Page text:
The federal government makes immediate plans to inoculate 3.5 million people, but most of the emergency-response teams, including most emergency-room doctors, have not been vaccinated for the virus. Many do not show up for work, stymieing attempts to isolate the outbreak and adding to the growing death toll.
This scenario of unpreparedness is not fanciful, according to Michael H. LeRoy, a professor of industrial relations and of law at the University of Illinois at Urbana-Champaign. It reflects "a disturbing consensus among medical and national security experts" that, three years after the 9-11 attacks, federal policy has failed to prepare the nation for the possibility of bioterrorism through the deliberate spread of the variola (smallpox) virus.
Smallpox is highly contagious and kills about 30 percent of those infected. A scourge throughout most of human history, the virus in its natural state was eradicated in the United States by 1950. Smallpox vaccinations for the general public were ended in 1972.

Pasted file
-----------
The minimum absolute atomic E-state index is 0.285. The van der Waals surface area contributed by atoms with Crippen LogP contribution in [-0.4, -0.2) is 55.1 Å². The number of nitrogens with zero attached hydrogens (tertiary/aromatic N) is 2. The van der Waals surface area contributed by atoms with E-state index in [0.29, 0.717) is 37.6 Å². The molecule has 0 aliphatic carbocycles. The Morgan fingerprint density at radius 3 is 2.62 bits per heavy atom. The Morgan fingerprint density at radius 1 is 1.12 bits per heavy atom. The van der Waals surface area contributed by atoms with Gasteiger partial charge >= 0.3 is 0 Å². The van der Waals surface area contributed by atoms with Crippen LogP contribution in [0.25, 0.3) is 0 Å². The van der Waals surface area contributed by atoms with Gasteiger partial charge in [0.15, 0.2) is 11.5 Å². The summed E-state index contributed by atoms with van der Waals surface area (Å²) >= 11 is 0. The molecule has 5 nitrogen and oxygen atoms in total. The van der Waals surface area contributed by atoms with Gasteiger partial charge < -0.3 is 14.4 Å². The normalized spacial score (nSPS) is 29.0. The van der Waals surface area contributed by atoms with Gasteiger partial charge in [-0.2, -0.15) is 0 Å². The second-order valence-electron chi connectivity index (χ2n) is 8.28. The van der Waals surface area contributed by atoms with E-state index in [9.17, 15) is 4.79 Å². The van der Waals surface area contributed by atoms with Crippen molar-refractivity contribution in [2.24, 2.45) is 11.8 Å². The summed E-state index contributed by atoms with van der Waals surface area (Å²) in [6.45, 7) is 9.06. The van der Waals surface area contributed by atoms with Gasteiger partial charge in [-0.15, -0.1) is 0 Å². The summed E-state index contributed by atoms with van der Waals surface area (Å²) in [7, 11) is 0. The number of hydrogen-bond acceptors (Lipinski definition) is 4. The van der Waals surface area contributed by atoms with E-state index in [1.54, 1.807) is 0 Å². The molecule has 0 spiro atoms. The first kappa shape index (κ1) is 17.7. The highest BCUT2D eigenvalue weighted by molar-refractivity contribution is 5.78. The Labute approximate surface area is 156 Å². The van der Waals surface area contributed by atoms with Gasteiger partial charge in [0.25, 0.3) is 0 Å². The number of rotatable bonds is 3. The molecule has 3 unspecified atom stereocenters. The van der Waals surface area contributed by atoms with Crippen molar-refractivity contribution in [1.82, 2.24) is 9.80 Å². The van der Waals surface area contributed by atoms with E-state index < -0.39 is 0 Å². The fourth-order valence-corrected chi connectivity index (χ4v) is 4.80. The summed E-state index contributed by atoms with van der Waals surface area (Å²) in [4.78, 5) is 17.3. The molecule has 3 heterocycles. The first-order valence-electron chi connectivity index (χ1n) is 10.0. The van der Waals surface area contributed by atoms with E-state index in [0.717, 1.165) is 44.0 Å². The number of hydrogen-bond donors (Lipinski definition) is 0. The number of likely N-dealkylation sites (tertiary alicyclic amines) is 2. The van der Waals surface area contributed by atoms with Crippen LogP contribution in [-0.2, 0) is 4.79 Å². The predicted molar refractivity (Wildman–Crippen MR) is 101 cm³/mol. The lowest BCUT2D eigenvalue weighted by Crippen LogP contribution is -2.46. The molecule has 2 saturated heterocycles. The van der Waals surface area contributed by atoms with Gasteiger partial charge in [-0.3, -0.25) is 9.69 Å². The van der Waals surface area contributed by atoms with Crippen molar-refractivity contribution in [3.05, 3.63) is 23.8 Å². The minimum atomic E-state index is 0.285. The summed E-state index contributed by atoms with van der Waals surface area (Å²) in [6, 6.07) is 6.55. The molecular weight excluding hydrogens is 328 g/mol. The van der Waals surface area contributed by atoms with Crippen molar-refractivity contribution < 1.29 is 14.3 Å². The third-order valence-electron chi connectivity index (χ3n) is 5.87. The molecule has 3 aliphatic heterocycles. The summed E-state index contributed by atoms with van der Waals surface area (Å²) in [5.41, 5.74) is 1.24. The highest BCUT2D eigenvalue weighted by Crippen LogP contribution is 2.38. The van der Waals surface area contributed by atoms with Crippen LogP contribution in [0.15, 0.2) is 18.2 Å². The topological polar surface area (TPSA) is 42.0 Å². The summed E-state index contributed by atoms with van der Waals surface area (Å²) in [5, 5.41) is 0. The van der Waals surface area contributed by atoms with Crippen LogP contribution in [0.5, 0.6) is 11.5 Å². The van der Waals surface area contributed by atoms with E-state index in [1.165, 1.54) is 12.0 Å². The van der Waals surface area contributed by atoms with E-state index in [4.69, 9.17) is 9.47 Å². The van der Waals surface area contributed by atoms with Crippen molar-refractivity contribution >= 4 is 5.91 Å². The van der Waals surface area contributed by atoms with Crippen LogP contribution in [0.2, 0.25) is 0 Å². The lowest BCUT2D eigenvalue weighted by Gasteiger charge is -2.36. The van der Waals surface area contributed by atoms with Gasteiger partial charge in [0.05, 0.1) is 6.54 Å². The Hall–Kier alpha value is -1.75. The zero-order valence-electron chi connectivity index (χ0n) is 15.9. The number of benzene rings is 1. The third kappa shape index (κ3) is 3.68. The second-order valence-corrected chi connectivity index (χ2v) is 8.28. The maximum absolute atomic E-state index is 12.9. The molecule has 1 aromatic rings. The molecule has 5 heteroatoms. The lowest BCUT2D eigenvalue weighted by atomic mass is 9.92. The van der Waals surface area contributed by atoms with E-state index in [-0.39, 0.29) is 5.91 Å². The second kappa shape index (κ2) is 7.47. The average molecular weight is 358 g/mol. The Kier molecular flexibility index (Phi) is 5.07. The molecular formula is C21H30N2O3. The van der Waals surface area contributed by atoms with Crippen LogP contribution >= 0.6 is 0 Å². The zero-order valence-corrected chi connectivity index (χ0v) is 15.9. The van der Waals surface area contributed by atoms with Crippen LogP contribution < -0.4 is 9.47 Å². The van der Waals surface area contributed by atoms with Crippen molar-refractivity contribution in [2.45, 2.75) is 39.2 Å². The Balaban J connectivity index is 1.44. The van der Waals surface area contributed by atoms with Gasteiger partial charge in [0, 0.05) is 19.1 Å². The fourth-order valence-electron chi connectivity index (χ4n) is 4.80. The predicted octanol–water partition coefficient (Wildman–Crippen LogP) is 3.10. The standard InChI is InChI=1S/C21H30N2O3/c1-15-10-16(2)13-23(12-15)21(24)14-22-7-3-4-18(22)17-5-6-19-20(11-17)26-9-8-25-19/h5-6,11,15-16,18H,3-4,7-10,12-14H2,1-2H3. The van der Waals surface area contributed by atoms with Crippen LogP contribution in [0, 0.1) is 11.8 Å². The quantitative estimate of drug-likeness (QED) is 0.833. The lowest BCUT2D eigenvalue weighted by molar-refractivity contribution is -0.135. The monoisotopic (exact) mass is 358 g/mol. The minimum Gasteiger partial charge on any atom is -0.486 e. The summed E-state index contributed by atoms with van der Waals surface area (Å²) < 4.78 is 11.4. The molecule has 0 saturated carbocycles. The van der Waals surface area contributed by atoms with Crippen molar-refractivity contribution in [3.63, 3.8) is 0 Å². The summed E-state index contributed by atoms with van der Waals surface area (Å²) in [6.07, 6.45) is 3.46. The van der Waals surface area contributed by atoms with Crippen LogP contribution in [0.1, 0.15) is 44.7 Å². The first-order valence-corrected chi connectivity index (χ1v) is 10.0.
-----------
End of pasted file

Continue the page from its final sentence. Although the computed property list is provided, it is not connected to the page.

"Why then so much alarm among experts?" LeRoy asked in a forthcoming article in the Emory Law Journal. One reason is that the virus, known to be stored in both a U.S. and former Soviet Union lab, could be weaponized in an aerosol form and released into a city block or large crowd.
"It spreads easily by normal human interaction," LeRoy said. Although the federal government does have large quantities of smallpox vaccine to inoculate the public, the virus could spread widely and rapidly among an unprotected population before those infected are diagnosed and put in isolation wards.
"After incubating for seven to 17 days, the first symptoms of smallp
Contact: Mark Reutter, Business & Law Editor
University of Illinois at Urbana-Champaign